- Always carry an umbrella, the weather in Hong Kong is unpredictable and it just rains a lot there.
- The Best time to visit Hong Kong and Macau is between October to February.
- You find free Wi-Fi in hotels, café, restaurants and even on the MTR. Yet, if you prefer to buy a local SIM with unlimited data, then you can buy one for less than $10 in the airport or here
- Places you can avoid and not miss anything – Kwai Fong, overrated place and a crowded street where food and drinks are overpriced. Avenue of Stars – extremely crowded, too many people trying to click selfies with the famous bronze Bruce Lee statue. There’s nothing more to this place.
- You will find a lot of money exchange places and ATMs concentrated around Tsim Sha Tsui and the central district. Some reputed ones are Berlin Company Exchange and Pacific Exchange at Chungking Mansions. Reputed money exchange companies in Macau are Soi Cheong Money Changer and P&W Casa de Cambio.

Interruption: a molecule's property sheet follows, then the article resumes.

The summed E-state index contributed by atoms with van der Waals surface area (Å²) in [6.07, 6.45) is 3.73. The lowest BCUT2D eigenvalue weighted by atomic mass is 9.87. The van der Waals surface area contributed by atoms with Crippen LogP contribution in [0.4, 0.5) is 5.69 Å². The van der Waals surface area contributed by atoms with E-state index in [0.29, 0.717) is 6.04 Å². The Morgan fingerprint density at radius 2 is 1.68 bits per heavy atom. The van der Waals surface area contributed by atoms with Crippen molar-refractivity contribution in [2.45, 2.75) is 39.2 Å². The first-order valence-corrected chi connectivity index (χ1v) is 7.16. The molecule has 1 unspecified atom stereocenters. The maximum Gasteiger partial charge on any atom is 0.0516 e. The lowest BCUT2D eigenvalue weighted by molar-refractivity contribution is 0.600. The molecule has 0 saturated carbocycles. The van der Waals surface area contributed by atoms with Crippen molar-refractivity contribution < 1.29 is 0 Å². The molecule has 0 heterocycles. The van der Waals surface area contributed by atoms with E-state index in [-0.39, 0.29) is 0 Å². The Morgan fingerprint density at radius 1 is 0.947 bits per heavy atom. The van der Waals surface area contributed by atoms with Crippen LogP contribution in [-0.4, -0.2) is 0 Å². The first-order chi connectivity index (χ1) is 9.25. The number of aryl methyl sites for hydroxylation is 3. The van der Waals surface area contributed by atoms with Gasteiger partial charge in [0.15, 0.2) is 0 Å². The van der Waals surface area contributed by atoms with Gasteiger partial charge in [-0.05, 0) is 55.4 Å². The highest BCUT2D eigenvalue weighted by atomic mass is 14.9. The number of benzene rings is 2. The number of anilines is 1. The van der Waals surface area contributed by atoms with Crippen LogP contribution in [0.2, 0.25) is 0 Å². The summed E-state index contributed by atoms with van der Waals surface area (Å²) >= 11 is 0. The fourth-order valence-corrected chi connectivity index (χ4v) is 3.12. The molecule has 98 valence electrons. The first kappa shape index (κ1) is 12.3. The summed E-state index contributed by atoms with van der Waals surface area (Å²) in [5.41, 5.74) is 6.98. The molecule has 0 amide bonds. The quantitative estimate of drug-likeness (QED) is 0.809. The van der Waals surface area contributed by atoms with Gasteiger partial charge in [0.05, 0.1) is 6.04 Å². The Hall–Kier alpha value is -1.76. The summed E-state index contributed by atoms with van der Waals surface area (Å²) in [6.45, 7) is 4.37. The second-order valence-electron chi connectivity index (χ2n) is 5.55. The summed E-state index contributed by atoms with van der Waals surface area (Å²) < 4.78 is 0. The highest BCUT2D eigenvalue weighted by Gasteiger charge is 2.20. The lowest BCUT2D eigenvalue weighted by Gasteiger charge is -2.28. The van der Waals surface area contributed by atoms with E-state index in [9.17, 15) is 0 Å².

Commuting between Hong Kong and Macau – One-hour Ferry ride.
CotaiJet and TurboJet are the two ferry companies that commute between Hong Kong and Macau. You can board these from two places in Hong Kong, which are the China Ferry Terminal or from the Hong Kong Macau Ferry Terminal. In Macau, you can board the ferries from Taipa Terminal or from the Macau Outer Harbour Ferry Terminal. There’s also a bus to Macau that goes from Hong Kong via Seabridge.
*You will need an extra day or swap one of the days if you want to experience the Disney land.